By: Trevor Chartrand
The poor, misguided filmmakers behind Up on the Glass use this film as an opportunity to show off amateur movie-making skills at their most mundane. The entire execution of this motion picture – from the script, to the cast, to the camerawork, and beyond – is a masterpiece of dull.
When two old college buddies reunite for a cottage getaway after five years, tensions between Jack (Chase Fein) and Andy (Hunter Cross) quickly bubble to the surface. Jack, a failed construction worker who lives out of his truck, is envious of Andy’s life and success. Most of all, he’s jealous of Andy’s marriage to Liz (Chelsea Kurtz), a shared crush the two had in college. When Jack catches Andy cheating on her, he accidentally kills Andy in the ensuing brawl. After covering up the murder, Jack tries to take over Andy’s life by wearing his clothes, living in his house, and courting the girl that got away: Liz. There’s something very Norman Bates-y about the whole thing.
The film’s script is drab and meandering, lacking tension or drive in almost every scene. For the first half of the film, it’s unclear what the movie is even supposed to be about – with so much lack of direction and focus. While tensions between Andy and Jack may need to be established, as well as their relationship with Liz, it shouldn’t take forty-five minutes to do so.
For a dialogue-heavy film, the spoken word in this movie sounds so very forced and unnatural. The flow of conversation is strange and disjointed, and the characters are all bafflingly inconsistent. Within minutes, characters will go from joking around, to having sudden angry outbursts, only to end up friendly again moments later.
The performances aren’t strong either, which doesn’t help sell the already-weak dialogue. Even the simple act of a character holding a rock in their hand feels unnatural as the actor tries to find their hand’s ‘mark’ relative to the camera – what should be an incredibly simple shot somehow has an alienating effect, as if the rock has eyes and it’s staring down the lens of the camera.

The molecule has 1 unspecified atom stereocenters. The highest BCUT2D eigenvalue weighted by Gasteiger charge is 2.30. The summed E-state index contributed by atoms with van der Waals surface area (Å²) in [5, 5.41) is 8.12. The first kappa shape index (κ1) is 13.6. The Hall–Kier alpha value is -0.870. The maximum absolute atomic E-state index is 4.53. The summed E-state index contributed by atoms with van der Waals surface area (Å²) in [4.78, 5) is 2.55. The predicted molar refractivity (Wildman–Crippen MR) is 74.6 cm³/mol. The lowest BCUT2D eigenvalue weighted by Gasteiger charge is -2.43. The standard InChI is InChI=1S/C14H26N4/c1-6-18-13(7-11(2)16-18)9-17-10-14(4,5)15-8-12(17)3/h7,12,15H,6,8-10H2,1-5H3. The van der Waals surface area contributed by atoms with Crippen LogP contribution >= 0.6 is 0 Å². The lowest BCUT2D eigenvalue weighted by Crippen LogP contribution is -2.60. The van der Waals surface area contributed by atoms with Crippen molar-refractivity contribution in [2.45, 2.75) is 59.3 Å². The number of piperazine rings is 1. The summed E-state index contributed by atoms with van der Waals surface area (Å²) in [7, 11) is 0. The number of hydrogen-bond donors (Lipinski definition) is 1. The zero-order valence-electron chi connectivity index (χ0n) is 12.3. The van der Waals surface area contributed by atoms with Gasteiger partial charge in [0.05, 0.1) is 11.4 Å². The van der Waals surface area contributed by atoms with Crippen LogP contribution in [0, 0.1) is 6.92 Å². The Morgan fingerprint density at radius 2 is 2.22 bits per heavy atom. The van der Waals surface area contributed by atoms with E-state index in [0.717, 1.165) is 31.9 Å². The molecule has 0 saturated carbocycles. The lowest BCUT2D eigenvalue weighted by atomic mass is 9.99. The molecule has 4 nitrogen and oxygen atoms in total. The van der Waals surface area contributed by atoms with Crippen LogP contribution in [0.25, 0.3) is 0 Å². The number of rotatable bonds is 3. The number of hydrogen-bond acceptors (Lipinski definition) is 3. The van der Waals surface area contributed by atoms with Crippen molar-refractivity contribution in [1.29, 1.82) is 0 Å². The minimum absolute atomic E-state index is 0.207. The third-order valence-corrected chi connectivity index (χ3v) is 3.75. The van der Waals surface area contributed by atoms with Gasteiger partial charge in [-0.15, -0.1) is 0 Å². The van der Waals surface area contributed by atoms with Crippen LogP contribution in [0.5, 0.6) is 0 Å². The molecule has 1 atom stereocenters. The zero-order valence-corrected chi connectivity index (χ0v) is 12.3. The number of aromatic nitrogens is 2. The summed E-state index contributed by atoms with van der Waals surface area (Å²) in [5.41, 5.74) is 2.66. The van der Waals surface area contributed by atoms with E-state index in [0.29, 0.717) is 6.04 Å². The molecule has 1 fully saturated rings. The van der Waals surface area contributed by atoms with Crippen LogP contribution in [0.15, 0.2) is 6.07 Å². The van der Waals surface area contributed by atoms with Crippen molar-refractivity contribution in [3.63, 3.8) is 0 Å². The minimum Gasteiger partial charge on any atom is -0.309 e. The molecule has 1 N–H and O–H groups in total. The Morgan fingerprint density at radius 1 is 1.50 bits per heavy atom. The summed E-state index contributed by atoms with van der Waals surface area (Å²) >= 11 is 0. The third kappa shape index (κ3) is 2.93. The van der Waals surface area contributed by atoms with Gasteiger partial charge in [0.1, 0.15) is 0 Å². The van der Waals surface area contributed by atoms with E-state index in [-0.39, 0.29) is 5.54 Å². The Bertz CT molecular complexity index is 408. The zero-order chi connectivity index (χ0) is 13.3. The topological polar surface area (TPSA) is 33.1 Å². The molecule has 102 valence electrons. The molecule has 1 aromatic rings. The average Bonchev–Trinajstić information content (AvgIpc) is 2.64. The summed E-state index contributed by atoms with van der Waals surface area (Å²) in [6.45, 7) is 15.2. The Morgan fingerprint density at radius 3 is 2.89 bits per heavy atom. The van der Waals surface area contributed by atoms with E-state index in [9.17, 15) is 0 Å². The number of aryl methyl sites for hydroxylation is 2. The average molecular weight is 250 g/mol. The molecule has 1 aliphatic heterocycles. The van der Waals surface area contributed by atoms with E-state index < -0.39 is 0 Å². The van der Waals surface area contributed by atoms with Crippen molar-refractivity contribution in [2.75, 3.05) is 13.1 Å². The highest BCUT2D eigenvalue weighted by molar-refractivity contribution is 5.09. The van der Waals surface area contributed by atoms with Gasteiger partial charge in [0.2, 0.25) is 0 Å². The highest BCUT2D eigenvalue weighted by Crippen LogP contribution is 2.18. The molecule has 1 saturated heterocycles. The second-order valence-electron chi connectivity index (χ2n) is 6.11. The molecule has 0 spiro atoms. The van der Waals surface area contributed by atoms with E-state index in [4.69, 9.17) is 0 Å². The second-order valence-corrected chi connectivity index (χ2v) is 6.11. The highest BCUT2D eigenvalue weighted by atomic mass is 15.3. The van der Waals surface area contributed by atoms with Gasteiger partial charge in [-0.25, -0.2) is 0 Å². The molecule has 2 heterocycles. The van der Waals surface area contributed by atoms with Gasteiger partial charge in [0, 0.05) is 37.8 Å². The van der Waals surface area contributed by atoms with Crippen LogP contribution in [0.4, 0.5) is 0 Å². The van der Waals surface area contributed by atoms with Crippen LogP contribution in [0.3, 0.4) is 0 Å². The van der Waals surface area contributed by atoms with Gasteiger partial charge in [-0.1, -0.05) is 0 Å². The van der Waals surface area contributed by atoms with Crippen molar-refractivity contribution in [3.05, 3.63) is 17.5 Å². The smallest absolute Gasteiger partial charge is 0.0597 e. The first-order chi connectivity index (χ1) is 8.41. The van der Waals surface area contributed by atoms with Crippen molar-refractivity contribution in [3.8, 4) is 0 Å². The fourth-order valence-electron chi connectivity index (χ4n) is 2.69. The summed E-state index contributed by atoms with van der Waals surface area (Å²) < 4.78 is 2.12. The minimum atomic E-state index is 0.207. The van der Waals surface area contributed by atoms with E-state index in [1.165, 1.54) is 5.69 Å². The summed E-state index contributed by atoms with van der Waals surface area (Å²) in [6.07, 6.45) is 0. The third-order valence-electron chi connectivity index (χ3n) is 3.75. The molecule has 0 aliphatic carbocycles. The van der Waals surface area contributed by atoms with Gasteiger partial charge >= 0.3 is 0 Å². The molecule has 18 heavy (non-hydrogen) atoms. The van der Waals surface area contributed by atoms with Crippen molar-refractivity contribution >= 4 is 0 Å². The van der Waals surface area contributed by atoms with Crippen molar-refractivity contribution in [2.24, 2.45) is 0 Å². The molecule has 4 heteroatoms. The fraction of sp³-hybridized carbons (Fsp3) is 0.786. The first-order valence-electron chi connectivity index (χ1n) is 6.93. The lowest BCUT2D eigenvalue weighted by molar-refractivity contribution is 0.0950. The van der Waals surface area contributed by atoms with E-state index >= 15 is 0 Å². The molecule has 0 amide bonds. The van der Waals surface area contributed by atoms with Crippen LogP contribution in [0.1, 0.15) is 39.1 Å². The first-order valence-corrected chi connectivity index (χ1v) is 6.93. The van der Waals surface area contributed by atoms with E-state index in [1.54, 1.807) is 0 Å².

There’s also a third character at the reunion, another college buddy named Moze (Steve Holm). He’s supposed to be the Randal to their Dante; the funny, obnoxious guy who buries his emotions behind witty banter and comedic antics. He certainly looks the part; he’s raunchy and rude, a classic smart ass. However, nothing that’s written for him comes across half as clever or funny as it’s intended to. Instead of getting a lot of laughs and attention, he’s more likely to get uncomfortable, confused glances after each of his bizarre ‘quips.’ Failing to be comic relief, and given that he leaves the film early in the second act, there’s no clear motivation as to why this character even needs to exist in this story.
Furthermore, the script is also laden with one coincidental run-in after another. Understanding this is a small town in cottage country, it’s still strange that there only appears to be seven people that exist in this entire world. Three trips to the grocery store, each on a different day, and it’s the same two characters working the cash each time. And then later when we visit a ‘restaurant’ (clearly the dining room table inside someone’s house, without any set decoration to suggest otherwise), we find one of the grocery store cashiers waiting tables there as well. If it were intentional it might be eerie, but the repetition of these seven actors is most likely just an attempt to avoid having to hire an eighth.
The film almost bounces back after Jack kills Andy, when we finally arrive at a scene where something’s actually at stake. For those precious few moments, even with the weak performances, there was finally something to get invested in as Jack tries to hide the body. Once he has done so though, his courtship of Liz ushers in more of the same: stilted dialogue and characters we can’t feel anything for.
Overall, Up on the Glass is mundane and tedious, without much to offer its audience. It’s a slow burn that takes too long to get going. By the time we finally arrive at a plot, it’s too little and far too late. A solid effort, but unfortunately a film that falls apart early in its runtime.
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Trevor Chartrand: @OhHaiTrebor